National

Study: Match diet to genes to lose lbs.

Diet not working? Blame your genes. That's the pitch behind a new test that claims to show whether people will do better on a low-fat or a low-carb weight loss plan.

We're all hard-wired with DNA that controls how we burn and store calories from various foods, and the test claims to sort out this machinery. A study this week found that women on diets well-matched to their genes, as defined by the test, lost roughly five times more weight than those on mismatched diets.

"We were able to explain why some people were successful" and others were not, even though they ate the same way, said Mindy Dopler Nelson, a nutritional biologist at Stanford University who led the study but has no financial ties to the maker of the test.

Some scientists find this hard to swallow. It's another test being peddled without enough research to show it really works, they say.

"I'm afraid this may be another attempt to lure the public into purchasing genetic tests that provide little value for those struggling with their weight," said Raymond Rodriguez, director of the National Center of Excellence for Nutritional Genomics at the University of California, Davis.

The research shows "nothing that should move the American public out to get their genome tested," said Robert Eckel, a former American Heart Association president and cardiologist at the University of Colorado-Denver.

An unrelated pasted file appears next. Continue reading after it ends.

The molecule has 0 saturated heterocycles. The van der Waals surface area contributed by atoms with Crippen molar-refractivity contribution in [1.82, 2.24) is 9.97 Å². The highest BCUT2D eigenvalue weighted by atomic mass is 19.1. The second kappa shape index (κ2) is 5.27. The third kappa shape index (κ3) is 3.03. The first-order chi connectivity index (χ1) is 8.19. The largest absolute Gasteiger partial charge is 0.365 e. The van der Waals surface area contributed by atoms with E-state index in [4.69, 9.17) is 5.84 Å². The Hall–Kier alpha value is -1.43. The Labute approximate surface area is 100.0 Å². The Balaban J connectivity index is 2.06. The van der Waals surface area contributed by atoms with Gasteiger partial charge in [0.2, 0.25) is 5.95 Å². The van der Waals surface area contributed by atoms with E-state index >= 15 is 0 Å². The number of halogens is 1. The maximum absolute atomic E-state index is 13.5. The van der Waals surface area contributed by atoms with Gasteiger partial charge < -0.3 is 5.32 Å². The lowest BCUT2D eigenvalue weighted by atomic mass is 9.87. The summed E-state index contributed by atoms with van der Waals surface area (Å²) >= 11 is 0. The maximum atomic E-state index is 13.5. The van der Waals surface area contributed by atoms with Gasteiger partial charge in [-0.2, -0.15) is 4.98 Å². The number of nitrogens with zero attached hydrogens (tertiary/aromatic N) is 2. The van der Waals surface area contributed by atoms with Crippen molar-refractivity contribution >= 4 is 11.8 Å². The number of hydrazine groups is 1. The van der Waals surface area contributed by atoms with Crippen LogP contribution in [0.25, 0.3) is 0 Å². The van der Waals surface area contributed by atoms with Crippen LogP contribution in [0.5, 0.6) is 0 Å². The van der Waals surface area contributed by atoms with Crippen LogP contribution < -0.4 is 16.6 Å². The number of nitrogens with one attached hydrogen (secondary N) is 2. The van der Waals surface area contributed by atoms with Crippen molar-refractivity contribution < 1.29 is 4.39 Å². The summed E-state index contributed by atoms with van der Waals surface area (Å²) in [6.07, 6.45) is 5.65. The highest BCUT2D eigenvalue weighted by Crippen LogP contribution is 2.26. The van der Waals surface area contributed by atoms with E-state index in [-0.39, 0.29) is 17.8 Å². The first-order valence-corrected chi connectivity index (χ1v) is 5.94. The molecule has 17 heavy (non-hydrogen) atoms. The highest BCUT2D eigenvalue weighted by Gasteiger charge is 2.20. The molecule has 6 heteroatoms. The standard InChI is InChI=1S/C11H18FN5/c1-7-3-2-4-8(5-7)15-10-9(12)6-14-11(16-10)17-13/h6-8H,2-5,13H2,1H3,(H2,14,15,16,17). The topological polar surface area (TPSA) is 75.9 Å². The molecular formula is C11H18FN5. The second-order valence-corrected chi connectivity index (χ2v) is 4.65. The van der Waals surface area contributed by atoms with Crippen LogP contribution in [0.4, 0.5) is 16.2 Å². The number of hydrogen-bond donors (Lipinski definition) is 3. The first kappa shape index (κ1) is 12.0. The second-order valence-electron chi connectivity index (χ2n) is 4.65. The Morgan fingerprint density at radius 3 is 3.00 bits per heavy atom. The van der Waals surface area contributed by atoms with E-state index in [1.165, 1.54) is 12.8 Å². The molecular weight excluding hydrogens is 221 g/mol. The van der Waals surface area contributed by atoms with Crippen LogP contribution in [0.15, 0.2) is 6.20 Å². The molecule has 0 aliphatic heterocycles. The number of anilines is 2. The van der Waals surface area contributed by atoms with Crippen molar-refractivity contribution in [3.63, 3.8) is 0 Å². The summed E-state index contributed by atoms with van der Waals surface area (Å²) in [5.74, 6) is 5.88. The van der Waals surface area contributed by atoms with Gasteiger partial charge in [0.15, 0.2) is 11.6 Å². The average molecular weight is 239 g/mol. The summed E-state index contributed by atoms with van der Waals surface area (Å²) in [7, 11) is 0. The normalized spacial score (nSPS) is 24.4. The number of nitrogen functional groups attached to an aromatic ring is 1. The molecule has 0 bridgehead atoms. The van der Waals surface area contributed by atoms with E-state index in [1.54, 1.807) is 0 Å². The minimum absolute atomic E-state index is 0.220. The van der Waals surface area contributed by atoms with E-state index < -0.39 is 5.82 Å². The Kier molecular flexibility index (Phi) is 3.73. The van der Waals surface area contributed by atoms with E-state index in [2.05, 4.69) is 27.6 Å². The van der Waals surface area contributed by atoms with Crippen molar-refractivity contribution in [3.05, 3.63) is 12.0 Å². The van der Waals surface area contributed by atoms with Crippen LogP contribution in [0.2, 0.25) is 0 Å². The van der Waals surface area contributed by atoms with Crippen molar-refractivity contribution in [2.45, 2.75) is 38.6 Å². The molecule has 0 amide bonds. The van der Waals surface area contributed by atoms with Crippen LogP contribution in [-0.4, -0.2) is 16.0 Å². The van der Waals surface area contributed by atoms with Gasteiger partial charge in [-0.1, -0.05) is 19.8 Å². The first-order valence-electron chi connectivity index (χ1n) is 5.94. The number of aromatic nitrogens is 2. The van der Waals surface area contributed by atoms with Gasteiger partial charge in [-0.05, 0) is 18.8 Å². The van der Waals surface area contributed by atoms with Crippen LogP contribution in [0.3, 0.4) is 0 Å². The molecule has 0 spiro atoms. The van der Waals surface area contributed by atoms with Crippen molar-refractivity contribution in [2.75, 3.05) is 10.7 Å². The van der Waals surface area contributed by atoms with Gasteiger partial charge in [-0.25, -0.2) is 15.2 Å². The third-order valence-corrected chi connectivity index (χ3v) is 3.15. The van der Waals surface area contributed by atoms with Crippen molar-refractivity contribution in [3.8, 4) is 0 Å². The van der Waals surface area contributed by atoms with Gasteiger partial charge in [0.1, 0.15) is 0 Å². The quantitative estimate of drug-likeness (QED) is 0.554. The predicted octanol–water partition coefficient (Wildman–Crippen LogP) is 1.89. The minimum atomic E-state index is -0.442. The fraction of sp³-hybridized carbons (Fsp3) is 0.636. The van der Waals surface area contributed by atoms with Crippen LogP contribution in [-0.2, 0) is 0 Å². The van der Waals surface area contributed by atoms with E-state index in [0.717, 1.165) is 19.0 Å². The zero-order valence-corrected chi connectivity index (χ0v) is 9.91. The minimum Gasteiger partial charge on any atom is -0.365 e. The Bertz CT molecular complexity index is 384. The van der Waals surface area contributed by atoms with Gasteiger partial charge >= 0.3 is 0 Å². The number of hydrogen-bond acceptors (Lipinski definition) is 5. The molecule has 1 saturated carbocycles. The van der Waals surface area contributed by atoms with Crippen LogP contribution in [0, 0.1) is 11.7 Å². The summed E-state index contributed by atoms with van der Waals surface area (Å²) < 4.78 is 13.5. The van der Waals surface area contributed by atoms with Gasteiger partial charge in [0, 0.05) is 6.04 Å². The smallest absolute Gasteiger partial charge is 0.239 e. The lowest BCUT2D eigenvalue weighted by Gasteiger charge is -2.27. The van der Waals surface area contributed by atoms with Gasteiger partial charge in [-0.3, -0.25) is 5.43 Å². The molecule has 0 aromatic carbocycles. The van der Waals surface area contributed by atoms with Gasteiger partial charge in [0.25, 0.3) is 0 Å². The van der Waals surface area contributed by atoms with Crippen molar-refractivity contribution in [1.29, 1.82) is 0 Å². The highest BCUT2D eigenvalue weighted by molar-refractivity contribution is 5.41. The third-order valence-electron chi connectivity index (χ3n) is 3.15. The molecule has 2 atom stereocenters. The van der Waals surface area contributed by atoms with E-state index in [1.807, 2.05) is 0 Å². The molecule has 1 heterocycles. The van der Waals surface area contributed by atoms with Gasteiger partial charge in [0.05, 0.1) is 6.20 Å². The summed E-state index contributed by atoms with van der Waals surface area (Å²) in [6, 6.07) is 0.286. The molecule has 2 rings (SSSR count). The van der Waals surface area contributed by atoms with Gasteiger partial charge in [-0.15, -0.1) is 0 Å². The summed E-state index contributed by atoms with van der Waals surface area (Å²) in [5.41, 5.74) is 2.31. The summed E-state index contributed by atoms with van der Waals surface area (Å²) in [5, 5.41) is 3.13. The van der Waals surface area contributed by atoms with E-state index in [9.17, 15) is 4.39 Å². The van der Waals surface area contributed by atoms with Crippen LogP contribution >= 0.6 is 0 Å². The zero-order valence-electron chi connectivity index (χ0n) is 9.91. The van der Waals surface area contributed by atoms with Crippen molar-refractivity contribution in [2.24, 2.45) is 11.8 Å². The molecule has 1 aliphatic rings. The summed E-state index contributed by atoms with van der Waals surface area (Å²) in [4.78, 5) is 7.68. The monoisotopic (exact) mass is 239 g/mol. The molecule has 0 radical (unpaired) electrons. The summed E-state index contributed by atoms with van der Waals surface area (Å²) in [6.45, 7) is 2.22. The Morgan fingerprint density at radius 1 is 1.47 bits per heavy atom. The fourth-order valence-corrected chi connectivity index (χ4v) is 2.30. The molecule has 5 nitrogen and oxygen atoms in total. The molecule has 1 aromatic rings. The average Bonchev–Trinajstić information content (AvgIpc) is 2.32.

But it sure has appeal.

Gene testing originally was aimed at finding risk for things like cancer, diabetes and Alzheimer's disease. Lately, genes have been linked to things you might not suspect, such as stuttering or compulsive leg-jiggling.

The latest trend is to connect genes to lifestyle counseling, determining what type of diet or exercise is best. That's what the maker of the new diet test hopes to do.

The company, Waltham, Mass.-based Interleukin Genetics Inc., looked at studies on hundreds of genes and chose three genes that show a pattern for metabolizing fats and carbohydrates, said its chief scientific officer, Ken Korman.

The company then hired Stanford researchers to do a validation study of its $149 test, using people who took part in diet research that was published in 2007. That study tested four diets — Atkins (ultra-low-carb), the Zone (low-carb), Ornish (very low-fat) or a low-fat diet following the federal Food Pyramid.

Some scientists were unpersuaded by the study's results. Sticking with a diet is more important than what diet you choose, as is not regaining weight, Eckel said.

  Comments